British and American English Differences

Would you fancy that of London?
Would you fancy that of London?

The difference between American English and British English goes much farther than "You say Tomayto, I say Tomahto." The difference can be found in vocabulary, slang, sentence structure, syllabic emphasis, and even punctuation. As a speaker of American English (the Colorado version, which is, by the way, the only --ahem-- normal dialect of American English), and a reader of British English (my literary diet would be happy to survive on Austen, Lewis, Wodehouse, Sayers, and Chesterton), I have encountered a few hilarious contrasts between the speech of the chaps and the speech of the blokes.

Grey Jumpers
Grey Jumpers

British and American Vocabulary Differences

My sister and I wound our way down from the top of the Wallace Monument in Scotland and realized we had misplaced our traveling buddies: our grandmother and her sister. We had been giggling earlier that day with them about their outfits; they happened to be dressed identically in gray hoodies, blue jeans, with black shoulder bags slung over the same shoulder. The lady at the info desk said there were two ladies in grey jumpers who were asking about us, and she pointed to the tea shop. There we found our two "grey-jumpered" grandmothers! I found out later that if we would have asked her where two gray hoodie wearing women were, she might have pointed to the local gang headquarters instead. Hoodies and hoodlums are not a far cry apart in British English, though jumpers and sweatshirts mark the difference between casual and semi-formal in America. We should have known that she would have said "pinafore" if she meant what we call a jumper.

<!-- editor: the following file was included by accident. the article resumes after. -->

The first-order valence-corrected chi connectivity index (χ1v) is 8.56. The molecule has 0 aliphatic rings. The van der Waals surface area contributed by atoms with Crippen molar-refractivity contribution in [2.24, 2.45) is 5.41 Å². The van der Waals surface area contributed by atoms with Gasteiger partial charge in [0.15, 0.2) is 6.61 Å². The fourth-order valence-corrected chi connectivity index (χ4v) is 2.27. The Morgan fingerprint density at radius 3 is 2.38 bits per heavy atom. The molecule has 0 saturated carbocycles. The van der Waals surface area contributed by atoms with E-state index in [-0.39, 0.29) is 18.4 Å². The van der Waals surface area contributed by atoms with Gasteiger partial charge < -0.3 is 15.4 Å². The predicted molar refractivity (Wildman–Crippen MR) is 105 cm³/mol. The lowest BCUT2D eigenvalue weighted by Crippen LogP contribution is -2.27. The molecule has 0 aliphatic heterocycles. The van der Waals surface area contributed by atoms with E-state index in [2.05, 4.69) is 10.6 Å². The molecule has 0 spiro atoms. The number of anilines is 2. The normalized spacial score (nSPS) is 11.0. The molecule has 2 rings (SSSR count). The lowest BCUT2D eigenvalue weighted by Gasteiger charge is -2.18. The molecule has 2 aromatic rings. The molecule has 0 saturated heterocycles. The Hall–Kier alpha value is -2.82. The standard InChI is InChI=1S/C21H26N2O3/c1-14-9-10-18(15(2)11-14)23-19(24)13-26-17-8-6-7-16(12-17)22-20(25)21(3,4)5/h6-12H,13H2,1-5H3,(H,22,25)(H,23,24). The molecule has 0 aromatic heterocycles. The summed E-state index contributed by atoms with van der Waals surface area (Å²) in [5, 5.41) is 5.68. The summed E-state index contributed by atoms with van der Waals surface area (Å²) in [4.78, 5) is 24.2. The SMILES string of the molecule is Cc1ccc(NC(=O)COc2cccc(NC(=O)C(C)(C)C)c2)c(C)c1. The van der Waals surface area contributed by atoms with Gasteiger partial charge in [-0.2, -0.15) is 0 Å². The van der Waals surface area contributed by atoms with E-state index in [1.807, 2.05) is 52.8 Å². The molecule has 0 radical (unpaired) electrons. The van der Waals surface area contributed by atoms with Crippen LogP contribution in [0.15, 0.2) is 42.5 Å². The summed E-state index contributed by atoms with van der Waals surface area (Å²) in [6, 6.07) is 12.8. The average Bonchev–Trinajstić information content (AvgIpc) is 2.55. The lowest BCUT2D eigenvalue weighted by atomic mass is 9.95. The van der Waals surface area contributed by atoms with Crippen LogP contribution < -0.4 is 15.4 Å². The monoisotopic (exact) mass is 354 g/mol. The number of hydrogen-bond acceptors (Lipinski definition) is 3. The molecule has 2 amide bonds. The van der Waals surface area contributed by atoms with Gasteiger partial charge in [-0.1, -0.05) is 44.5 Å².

We also found that it was not polite to mention pants or knickers in public unless you don't mind discussing your undergarments. Rather, use the term "trousers," and no one will look at you sideways for that --though London's biggest athletic clothing store is called Lily Whites. (For you Brits, that's a quaint American term for what you call vests and pants). Hairstyles are another source of difference between British and American English. A woman at a London church once complemented me on my fringe. I was confused until she gestured to the bangs on the side of my forehead and again repeated "lovely fringe." It's no wonder they snicker when they hear Yankies refer to "bangs" as a hairstyle, because "bangers" are big, plump, breakfast link sausages.